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  • From Vol. 1 No.11 (Aug. 26, 2015)

    Examining Evolving Legal Ethics in the Age of the Cloud, Mobile Devices and Social Media (Part One of Two)

    Lawyers often don’t think about the ethics rules as applied to their conduct online or through the use of technology, panelists said at a recent conference hosted by PLI’s TechLaw Institute.  But as technology advances and continues changing the way lawyers practice, the ethical obligations of lawyers have also evolved in light of the new ways that practitioners communicate with clients, and store and use sensitive information.  Addressing technology issues through a legal ethics prism, panelists David J. Elkanich, a partner at Holland & Knight, and Pamela A. Bresnahan, a senior partner at Vorys, Sater, Seymour and Pease, discussed the ethical issues that lawyers face when using technology in their practices, and the practical steps lawyers can take to prevent or mitigate these risks.  This article, the first of our two-part series, covers ethical rules as they apply to technology and the proper use of cloud technology and mobile devices. The second part will cover ethical guidance for attorneys in the realm of social media.  See also Understanding and Addressing Cybersecurity Vulnerabilities at Law Firms: Strategies for Vendors, Lawyers and Clients,” The Cybersecurity Law Report, Vol. 1, No. 5 (Jun. 3, 2015).

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  • From Vol. 1 No.11 (Aug. 26, 2015)

    FTC Weighs In on the Security of Health Care Data on the Cloud

    Like many industries, the health care sector is relying more heavily on new technology to provide digital medical records that are often stored on cloud-based servers and transmitted electronically.  With the technological advances come privacy and security concerns that the FTC is watching closely.  Cora Han, a senior attorney in the Division of Privacy and Identity Protection at the FTC, recently spoke at a meeting of the Health Care Cloud Coalition, a not-for-profit representing cloud computing, telecommunication, digital health, and healthcare companies in the health care sector.  Han addressed the FTC’s expectations and enforcement efforts for privacy and security related to cloud-based mobile technology companies in the health care industry.  See also “Steps to Take Following a Healthcare Data Breach,” The Cybersecurity Law Report, Vol. 1, No. 2 (Apr. 22, 2015).

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  • From Vol. 1 No.6 (Jun. 17, 2015)

    The Advantages of Sending Data Up to the Cloud 

    As their data storage and security requirements grow, companies are increasingly turning to cloud service providers.  Cloud storage offers a valuable and efficient option for companies as long as companies thoughtfully manage what data to store remotely and where to send it.  In this interview with The Cybersecurity Law Report, Paul Ferrillo, counsel at Weil, Gotshal & Manges in its Cybersecurity, Data Privacy and Information Management group, discussed the advantages of cloud services, how to select a secure cloud vendor, and data classification questions to ask to determine what to store in the cloud and what to keep on the ground.  See also “Weil Gotshal Attorneys Advise on Key Ways to Anticipate and Counter Cyber Threats,” The Cybersecurity Law Report, Vol. 1, No. 4 (May 20, 2015).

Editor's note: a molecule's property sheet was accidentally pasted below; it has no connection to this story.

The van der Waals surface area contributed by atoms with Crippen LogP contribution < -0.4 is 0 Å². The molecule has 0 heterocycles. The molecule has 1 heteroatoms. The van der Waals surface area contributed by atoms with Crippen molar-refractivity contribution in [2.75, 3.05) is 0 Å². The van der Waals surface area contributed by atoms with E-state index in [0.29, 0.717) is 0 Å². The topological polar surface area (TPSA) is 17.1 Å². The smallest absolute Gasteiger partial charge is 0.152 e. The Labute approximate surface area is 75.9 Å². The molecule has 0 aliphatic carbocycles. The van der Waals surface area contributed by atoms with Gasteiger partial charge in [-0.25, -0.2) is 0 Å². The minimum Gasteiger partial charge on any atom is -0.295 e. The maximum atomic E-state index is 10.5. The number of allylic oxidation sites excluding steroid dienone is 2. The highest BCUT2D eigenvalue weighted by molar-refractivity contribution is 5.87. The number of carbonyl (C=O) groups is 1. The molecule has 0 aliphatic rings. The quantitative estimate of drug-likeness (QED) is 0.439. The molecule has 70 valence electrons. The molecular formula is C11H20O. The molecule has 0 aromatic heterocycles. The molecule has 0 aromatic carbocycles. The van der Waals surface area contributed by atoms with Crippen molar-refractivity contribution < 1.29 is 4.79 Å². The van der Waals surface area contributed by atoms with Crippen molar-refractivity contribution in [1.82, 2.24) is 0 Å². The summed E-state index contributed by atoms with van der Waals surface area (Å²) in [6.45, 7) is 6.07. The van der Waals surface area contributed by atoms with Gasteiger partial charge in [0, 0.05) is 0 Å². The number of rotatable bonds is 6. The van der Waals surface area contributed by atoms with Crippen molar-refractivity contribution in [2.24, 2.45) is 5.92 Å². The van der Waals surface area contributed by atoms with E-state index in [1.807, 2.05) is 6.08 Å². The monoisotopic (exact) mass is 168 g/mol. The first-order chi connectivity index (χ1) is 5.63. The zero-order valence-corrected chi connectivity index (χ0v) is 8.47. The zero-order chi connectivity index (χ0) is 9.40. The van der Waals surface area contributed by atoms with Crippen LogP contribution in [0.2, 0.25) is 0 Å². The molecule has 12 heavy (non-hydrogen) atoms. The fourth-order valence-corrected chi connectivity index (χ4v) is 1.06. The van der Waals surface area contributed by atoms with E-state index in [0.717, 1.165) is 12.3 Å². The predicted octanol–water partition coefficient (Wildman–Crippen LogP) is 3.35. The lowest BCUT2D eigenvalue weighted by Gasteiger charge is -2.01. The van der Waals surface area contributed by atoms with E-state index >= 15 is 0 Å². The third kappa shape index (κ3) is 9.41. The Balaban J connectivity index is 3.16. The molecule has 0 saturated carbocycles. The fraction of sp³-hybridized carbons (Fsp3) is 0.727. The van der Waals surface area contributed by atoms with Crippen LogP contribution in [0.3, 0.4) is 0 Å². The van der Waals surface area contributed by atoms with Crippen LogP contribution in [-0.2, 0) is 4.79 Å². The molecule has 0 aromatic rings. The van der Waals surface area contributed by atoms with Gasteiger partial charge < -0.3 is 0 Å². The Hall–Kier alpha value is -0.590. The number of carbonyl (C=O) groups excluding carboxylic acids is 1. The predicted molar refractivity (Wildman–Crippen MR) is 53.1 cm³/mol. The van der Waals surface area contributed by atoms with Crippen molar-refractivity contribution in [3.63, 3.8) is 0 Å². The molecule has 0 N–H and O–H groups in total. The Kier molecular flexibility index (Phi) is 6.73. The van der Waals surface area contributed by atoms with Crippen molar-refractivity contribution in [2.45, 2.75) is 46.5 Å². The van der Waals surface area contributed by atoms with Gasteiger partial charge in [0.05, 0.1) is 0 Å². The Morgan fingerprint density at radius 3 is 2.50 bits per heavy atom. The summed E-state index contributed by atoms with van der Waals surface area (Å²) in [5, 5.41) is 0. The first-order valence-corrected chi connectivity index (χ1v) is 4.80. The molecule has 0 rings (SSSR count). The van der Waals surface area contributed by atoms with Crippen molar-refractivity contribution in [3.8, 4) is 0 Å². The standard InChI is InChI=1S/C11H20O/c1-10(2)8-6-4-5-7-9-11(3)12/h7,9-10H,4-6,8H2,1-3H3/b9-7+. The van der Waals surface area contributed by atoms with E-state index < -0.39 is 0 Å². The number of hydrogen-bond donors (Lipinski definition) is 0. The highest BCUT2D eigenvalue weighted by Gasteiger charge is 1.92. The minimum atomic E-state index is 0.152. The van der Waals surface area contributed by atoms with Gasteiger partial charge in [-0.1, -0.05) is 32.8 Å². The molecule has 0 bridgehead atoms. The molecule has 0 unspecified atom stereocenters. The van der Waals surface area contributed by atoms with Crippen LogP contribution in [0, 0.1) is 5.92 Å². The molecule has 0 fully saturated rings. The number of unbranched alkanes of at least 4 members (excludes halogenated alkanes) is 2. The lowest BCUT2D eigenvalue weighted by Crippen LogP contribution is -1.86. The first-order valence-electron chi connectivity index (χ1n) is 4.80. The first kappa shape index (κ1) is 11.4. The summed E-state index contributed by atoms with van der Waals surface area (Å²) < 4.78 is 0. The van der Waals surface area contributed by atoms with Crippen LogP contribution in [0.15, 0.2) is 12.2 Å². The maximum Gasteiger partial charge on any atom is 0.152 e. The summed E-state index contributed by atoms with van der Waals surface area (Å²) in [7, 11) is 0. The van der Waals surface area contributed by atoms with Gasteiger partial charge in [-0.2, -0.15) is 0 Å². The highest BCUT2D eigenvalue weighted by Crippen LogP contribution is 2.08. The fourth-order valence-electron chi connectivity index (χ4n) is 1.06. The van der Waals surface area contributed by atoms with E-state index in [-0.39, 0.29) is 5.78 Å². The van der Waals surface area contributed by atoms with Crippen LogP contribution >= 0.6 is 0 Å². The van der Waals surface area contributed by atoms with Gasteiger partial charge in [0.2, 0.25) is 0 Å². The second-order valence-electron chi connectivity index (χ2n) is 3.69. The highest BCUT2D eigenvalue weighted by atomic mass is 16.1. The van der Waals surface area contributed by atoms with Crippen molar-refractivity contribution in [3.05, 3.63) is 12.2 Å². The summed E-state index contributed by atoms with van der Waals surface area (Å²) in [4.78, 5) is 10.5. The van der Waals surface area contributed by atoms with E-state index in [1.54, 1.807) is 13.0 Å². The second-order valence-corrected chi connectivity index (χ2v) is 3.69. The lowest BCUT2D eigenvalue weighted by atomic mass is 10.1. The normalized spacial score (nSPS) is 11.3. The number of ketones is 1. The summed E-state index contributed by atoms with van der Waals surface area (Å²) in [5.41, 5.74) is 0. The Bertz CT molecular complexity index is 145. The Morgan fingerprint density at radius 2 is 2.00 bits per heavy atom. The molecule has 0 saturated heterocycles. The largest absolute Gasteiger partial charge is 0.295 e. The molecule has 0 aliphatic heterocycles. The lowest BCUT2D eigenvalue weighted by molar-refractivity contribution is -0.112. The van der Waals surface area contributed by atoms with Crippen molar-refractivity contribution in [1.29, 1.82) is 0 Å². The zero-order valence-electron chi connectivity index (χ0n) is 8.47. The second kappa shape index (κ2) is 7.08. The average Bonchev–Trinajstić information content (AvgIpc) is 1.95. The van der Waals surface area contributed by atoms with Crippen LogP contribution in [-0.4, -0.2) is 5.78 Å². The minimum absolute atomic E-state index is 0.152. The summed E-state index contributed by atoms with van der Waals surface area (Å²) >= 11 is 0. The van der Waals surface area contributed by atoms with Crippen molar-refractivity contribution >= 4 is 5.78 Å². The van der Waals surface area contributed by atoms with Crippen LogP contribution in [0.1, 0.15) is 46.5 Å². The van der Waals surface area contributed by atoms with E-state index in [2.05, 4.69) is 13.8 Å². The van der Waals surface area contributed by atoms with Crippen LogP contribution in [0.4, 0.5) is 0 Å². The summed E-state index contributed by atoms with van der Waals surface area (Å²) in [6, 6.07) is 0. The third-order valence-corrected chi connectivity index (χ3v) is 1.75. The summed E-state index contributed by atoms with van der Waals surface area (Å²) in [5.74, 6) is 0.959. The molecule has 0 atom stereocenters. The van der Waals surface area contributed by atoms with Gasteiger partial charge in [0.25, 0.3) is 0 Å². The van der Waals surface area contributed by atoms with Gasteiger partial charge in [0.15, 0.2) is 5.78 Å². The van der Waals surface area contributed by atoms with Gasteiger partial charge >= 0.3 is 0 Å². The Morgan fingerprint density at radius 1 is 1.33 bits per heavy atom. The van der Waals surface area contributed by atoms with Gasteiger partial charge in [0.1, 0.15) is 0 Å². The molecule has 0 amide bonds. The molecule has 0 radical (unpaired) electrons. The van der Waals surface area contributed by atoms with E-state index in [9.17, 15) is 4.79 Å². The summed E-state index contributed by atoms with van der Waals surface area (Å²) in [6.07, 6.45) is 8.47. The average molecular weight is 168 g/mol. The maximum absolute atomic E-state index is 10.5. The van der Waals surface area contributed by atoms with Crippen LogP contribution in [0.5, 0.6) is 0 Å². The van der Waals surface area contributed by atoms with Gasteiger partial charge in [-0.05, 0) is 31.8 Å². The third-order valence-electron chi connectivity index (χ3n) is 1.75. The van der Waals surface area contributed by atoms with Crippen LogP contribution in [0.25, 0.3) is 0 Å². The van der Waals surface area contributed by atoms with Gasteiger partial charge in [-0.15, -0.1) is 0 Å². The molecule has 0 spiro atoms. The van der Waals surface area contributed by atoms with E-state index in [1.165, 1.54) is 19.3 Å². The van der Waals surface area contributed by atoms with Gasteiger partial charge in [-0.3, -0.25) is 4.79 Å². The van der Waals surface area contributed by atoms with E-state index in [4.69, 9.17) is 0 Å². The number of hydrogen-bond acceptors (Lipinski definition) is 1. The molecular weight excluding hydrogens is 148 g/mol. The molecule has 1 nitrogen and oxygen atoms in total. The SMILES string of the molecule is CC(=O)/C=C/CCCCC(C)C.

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  • From Vol. 1 No.4 (May 20, 2015)

    Weil Gotshal Attorneys Advise on Key Ways to Anticipate and Counter Cyber Threats

    How to handle five data privacy danger zones; the board’s role in cybersecurity; public relations strategies after a breach; and clauses to include in cloud vendor contracts were among the hot topics Weil, Gotshal & Manges attorneys discussed at a recent conference.  Partners Carrie Mahan Anderson, Jeffrey S. Klein, P.J. Himelfarb, Jeffrey D. Osterman and Michael A. Epstein shared their advice in the panel discussion.

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  • From Vol. 1 No.3 (May 6, 2015)

    Top Private Practitioners and Public Officials Detail Hot Topics in Cybersecurity and Best Practices for Government Investigations

    A former federal judge, officials at the Consumer Financial Protection Bureau and the DOJ as well as attorneys from Crowell Moring and Document Technologies Inc. were among the panelists at a recent program hosted by the Practising Law Institute.  The panel covered a broad range of topics including public awareness of data security issues; the scope and operation of government investigations regarding data breaches; practical advice for companies developing data security programs; and recent legal issues and developments related to data security.